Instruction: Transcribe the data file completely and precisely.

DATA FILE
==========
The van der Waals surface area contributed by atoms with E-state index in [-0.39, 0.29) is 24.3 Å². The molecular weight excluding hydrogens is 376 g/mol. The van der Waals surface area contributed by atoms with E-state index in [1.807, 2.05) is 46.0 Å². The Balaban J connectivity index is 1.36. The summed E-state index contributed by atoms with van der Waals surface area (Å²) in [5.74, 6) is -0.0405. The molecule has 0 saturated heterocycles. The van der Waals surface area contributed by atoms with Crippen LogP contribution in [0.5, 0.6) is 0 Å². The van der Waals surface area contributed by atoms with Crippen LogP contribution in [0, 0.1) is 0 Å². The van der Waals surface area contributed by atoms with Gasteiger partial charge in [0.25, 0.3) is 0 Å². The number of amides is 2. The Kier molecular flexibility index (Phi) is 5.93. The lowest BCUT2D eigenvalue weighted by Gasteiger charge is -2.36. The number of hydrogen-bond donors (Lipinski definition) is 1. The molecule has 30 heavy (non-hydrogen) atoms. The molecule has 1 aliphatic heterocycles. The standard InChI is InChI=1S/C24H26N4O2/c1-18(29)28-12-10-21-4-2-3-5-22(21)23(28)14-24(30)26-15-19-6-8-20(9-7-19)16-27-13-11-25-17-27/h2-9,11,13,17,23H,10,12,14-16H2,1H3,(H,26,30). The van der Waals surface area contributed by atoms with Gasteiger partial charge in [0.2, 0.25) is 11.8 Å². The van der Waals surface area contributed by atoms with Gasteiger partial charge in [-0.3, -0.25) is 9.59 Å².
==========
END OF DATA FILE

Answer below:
The van der Waals surface area contributed by atoms with E-state index in [-0.39, 0.29) is 24.3 Å². The molecular weight excluding hydrogens is 376 g/mol. The van der Waals surface area contributed by atoms with E-state index in [1.807, 2.05) is 46.0 Å². The Balaban J connectivity index is 1.36. The summed E-state index contributed by atoms with van der Waals surface area (Å²) in [5.74, 6) is -0.0405. The molecule has 0 saturated heterocycles. The van der Waals surface area contributed by atoms with Crippen LogP contribution in [0.5, 0.6) is 0 Å². The van der Waals surface area contributed by atoms with Crippen LogP contribution in [0, 0.1) is 0 Å². The van der Waals surface area contributed by atoms with Gasteiger partial charge in [0.25, 0.3) is 0 Å². The number of amides is 2. The Kier molecular flexibility index (Phi) is 5.93. The lowest BCUT2D eigenvalue weighted by Gasteiger charge is -2.36. The number of hydrogen-bond donors (Lipinski definition) is 1. The molecule has 30 heavy (non-hydrogen) atoms. The molecule has 1 aliphatic heterocycles. The standard InChI is InChI=1S/C24H26N4O2/c1-18(29)28-12-10-21-4-2-3-5-22(21)23(28)14-24(30)26-15-19-6-8-20(9-7-19)16-27-13-11-25-17-27/h2-9,11,13,17,23H,10,12,14-16H2,1H3,(H,26,30). The van der Waals surface area contributed by atoms with Gasteiger partial charge in [0.2, 0.25) is 11.8 Å². The van der Waals surface area contributed by atoms with Gasteiger partial charge in [-0.3, -0.25) is 9.59 Å².